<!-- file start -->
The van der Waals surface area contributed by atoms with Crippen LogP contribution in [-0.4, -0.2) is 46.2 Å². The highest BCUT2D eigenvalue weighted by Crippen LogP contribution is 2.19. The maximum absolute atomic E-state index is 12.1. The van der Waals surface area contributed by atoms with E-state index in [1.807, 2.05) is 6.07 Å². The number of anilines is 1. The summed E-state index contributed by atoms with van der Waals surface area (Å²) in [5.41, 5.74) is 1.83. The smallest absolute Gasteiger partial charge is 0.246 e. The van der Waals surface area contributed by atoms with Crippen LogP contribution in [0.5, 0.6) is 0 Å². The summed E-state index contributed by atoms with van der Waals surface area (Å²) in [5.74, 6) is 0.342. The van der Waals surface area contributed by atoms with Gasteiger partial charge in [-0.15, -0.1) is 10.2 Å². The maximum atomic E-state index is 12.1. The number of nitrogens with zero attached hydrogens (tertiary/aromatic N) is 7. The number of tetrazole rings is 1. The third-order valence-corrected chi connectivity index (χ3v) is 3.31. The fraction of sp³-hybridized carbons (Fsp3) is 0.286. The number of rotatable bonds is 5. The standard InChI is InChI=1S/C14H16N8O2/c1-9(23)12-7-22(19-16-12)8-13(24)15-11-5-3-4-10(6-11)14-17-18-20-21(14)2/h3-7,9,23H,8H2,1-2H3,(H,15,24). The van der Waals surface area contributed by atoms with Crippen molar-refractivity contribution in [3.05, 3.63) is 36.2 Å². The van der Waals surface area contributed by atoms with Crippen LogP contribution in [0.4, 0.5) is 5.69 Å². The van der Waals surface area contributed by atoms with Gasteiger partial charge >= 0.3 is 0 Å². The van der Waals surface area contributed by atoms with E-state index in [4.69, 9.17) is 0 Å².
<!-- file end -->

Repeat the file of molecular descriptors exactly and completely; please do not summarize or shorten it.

The van der Waals surface area contributed by atoms with Crippen LogP contribution in [-0.4, -0.2) is 46.2 Å². The highest BCUT2D eigenvalue weighted by Crippen LogP contribution is 2.19. The maximum absolute atomic E-state index is 12.1. The van der Waals surface area contributed by atoms with E-state index in [1.807, 2.05) is 6.07 Å². The number of anilines is 1. The summed E-state index contributed by atoms with van der Waals surface area (Å²) in [5.41, 5.74) is 1.83. The smallest absolute Gasteiger partial charge is 0.246 e. The van der Waals surface area contributed by atoms with Crippen LogP contribution in [0.5, 0.6) is 0 Å². The summed E-state index contributed by atoms with van der Waals surface area (Å²) in [5.74, 6) is 0.342. The van der Waals surface area contributed by atoms with Gasteiger partial charge in [-0.15, -0.1) is 10.2 Å². The maximum atomic E-state index is 12.1. The number of nitrogens with zero attached hydrogens (tertiary/aromatic N) is 7. The number of tetrazole rings is 1. The third-order valence-corrected chi connectivity index (χ3v) is 3.31. The fraction of sp³-hybridized carbons (Fsp3) is 0.286. The number of rotatable bonds is 5. The standard InChI is InChI=1S/C14H16N8O2/c1-9(23)12-7-22(19-16-12)8-13(24)15-11-5-3-4-10(6-11)14-17-18-20-21(14)2/h3-7,9,23H,8H2,1-2H3,(H,15,24). The van der Waals surface area contributed by atoms with Crippen molar-refractivity contribution in [3.05, 3.63) is 36.2 Å². The van der Waals surface area contributed by atoms with Crippen LogP contribution in [0.4, 0.5) is 5.69 Å². The van der Waals surface area contributed by atoms with Gasteiger partial charge >= 0.3 is 0 Å². The van der Waals surface area contributed by atoms with E-state index in [4.69, 9.17) is 0 Å².